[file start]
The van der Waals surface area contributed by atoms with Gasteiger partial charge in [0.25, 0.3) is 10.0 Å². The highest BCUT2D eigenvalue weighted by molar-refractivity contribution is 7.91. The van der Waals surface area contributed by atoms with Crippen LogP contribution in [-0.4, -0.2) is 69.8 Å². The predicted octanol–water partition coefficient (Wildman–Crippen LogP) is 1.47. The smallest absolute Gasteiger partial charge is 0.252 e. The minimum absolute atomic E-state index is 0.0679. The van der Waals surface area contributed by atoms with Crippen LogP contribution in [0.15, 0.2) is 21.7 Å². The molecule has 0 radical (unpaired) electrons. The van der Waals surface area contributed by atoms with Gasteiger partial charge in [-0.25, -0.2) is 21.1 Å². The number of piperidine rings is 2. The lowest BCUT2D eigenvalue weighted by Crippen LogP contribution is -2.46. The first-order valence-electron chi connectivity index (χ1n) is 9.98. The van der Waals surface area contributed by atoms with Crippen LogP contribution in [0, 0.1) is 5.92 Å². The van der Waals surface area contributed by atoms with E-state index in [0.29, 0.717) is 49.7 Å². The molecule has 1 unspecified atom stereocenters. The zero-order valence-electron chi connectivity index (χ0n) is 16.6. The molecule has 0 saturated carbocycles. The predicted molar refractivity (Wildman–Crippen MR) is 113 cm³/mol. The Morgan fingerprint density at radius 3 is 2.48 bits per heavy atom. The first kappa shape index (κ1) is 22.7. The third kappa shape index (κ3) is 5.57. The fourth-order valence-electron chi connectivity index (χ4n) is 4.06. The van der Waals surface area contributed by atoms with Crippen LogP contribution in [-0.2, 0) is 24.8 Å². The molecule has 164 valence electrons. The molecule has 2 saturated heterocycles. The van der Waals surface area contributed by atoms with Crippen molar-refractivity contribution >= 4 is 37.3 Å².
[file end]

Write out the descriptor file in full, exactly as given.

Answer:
The van der Waals surface area contributed by atoms with Gasteiger partial charge in [0.25, 0.3) is 10.0 Å². The highest BCUT2D eigenvalue weighted by molar-refractivity contribution is 7.91. The van der Waals surface area contributed by atoms with Crippen LogP contribution in [-0.4, -0.2) is 69.8 Å². The predicted octanol–water partition coefficient (Wildman–Crippen LogP) is 1.47. The smallest absolute Gasteiger partial charge is 0.252 e. The minimum absolute atomic E-state index is 0.0679. The van der Waals surface area contributed by atoms with Crippen LogP contribution in [0.15, 0.2) is 21.7 Å². The molecule has 0 radical (unpaired) electrons. The van der Waals surface area contributed by atoms with Gasteiger partial charge in [-0.25, -0.2) is 21.1 Å². The number of piperidine rings is 2. The lowest BCUT2D eigenvalue weighted by Crippen LogP contribution is -2.46. The first-order valence-electron chi connectivity index (χ1n) is 9.98. The van der Waals surface area contributed by atoms with Crippen LogP contribution in [0, 0.1) is 5.92 Å². The van der Waals surface area contributed by atoms with E-state index in [0.29, 0.717) is 49.7 Å². The molecule has 1 unspecified atom stereocenters. The zero-order valence-electron chi connectivity index (χ0n) is 16.6. The molecule has 0 saturated carbocycles. The predicted molar refractivity (Wildman–Crippen MR) is 113 cm³/mol. The Morgan fingerprint density at radius 3 is 2.48 bits per heavy atom. The first kappa shape index (κ1) is 22.7. The third kappa shape index (κ3) is 5.57. The fourth-order valence-electron chi connectivity index (χ4n) is 4.06. The van der Waals surface area contributed by atoms with Crippen LogP contribution in [-0.2, 0) is 24.8 Å². The molecule has 164 valence electrons. The molecule has 2 saturated heterocycles. The van der Waals surface area contributed by atoms with Crippen molar-refractivity contribution >= 4 is 37.3 Å².